Figure 3

Kaplan-Meier curve for proportion of shunts that are failure free. Taken, with permission, from Drake et al.28

Other shunt malfunctions include fracturing of the tubing (the cause of about 15% of primary shunt malfunctions), migration of part or all of the shunt (7.5%) (fig 4), and problems with overdrainage (7%).23

Figure 4

Skull radiograph showing complete migration of a ventriculoperitoneal shunt into the subgaleal space in the occipital region. Taken, with permission, from C Dominguez et al, Childs Nerv Syst 2000;16:493–5.

(c) Functional failure. The cause of functional failure is usually overdrainage. The underlying problem is one of siphoning from the ventricle to the level of the distal tube (over a metre in an adult). This overdrainage can result in subdural haematoma, low pressure symptoms (postural headache and nausea), and craniosynostosis.23 Studies have shown that, in normal subjects, the ICP initially decreases continuously from the horizontal to the vertical position and then stabilises (after about 30° elevation) at −5 to +5 cm H2O.24 In contrast, in asymptomatic patients with shunts, there is a rapid, near linear fall in ICP with consistently negative upright pressures (−15 to −35 cm H2O).31 ,32 What is perhaps more surprising therefore is that all patients with shunts do not suffer symptoms of overdrainage. In patients with persistent symptoms, it is possible to alter the valve (see below) or include an antisiphon device in series with the valve. Again, formal monitoring of ICP may be of use in confirming the diagnosis.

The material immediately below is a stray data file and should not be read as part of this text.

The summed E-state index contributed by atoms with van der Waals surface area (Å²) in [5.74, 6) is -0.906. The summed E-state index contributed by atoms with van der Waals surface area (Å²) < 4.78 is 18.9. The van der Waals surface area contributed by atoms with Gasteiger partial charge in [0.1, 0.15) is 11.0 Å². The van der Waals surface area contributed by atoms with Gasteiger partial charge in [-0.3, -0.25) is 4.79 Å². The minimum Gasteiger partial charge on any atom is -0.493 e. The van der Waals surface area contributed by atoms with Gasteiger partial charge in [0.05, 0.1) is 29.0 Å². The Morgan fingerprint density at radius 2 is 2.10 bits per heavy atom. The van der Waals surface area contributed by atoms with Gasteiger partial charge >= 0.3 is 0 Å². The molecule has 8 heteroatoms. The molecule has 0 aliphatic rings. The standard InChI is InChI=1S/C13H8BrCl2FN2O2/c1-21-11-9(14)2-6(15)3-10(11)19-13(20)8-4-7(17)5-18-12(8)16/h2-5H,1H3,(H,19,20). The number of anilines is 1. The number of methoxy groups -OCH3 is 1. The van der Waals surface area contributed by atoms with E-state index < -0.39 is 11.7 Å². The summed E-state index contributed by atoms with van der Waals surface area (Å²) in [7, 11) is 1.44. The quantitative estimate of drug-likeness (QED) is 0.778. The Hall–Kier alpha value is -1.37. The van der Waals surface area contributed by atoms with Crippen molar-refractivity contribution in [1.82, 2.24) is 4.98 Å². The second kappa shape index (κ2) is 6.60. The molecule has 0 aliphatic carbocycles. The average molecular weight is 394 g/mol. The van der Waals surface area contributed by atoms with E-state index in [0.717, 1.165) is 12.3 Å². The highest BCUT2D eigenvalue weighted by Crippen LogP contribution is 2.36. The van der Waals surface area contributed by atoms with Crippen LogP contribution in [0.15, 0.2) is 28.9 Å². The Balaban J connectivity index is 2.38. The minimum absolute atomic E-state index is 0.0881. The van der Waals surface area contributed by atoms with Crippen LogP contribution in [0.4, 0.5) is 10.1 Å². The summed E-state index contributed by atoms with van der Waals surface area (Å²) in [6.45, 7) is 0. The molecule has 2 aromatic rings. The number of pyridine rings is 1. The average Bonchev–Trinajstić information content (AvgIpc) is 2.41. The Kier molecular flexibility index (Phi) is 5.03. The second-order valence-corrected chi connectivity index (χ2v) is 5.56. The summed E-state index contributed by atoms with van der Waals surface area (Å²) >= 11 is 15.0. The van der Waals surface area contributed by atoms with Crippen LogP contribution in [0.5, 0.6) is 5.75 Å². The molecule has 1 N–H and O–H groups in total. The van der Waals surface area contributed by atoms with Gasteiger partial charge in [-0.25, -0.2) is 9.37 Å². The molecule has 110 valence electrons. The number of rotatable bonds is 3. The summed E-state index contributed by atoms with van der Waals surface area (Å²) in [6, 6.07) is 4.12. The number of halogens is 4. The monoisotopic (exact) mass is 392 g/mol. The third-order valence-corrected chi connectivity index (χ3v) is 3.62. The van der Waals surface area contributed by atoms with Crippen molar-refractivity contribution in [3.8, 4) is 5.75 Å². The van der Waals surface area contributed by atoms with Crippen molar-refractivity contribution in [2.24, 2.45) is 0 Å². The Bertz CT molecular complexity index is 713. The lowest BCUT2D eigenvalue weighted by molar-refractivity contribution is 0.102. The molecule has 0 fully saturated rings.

In an attempt to overcome the problem of siphoning, several attempts have been made to modify the performance of shunt valves. At present there is a myriad of shunt types which can be broadly classified as follows.

Differential-pressure valves (ball-in-spring, diaphragm, mitre or slit valves). The valves open at a pressure differential across the valve that is determined by the valve characteristics and is designated low, medium, or high (typically 5, 10, and 15 cm H2O respectively). Some valves are programmable to allow the pressure setting to be altered after implantation.
Differential-pressure valves with an integral or inline antisiphon device.
Valves that regulate by flow rather than by pressure differentiation.

The cost of a complete shunt system ranges from £350 to £1100, and there are about a dozen shunt types on sale in the United Kingdom. Perhaps as a reflection of the intense marketing in this field, there has only been one randomised trial comparing shunt valves.28 This found no significant difference between the three types of shunt listed above. This is despite the quite different profile each shunt type has on bench testing28 and on testing in vivo.24

Using sophisticated statistical techniques, Tuli et al 25 investigated the risk factors for repeated shunt failures. They found that the failure time from the first procedure was an important predictor of all future failures (with a hazard ratio of 1.5 times for subsequent shunt failures if the original shunt failed within six months of insertion as compared with those that failed after six months). Likewise, patients of less than 40 weeks gestation and between 40 weeks and 1 year of age had a hazard ratio of 2.49 and 1.77 respectively in comparison with patients older than 1 at the time of initial shunt insertion. In this study, certain causes of hydrocephalus (intraventricular haemorrhage, postmeningitis, and tumour) were significant factors in recurrent shunt failure. Concurrent surgical procedure was also noted to increase shunt failure. The fact that these unchangeable patient characteristics correlated with shunt failure (rather than the more easily remedied factors such as shunt design, experience of surgeon, or site of shunt insertion) raises new avenues for research.

Third ventriculostomy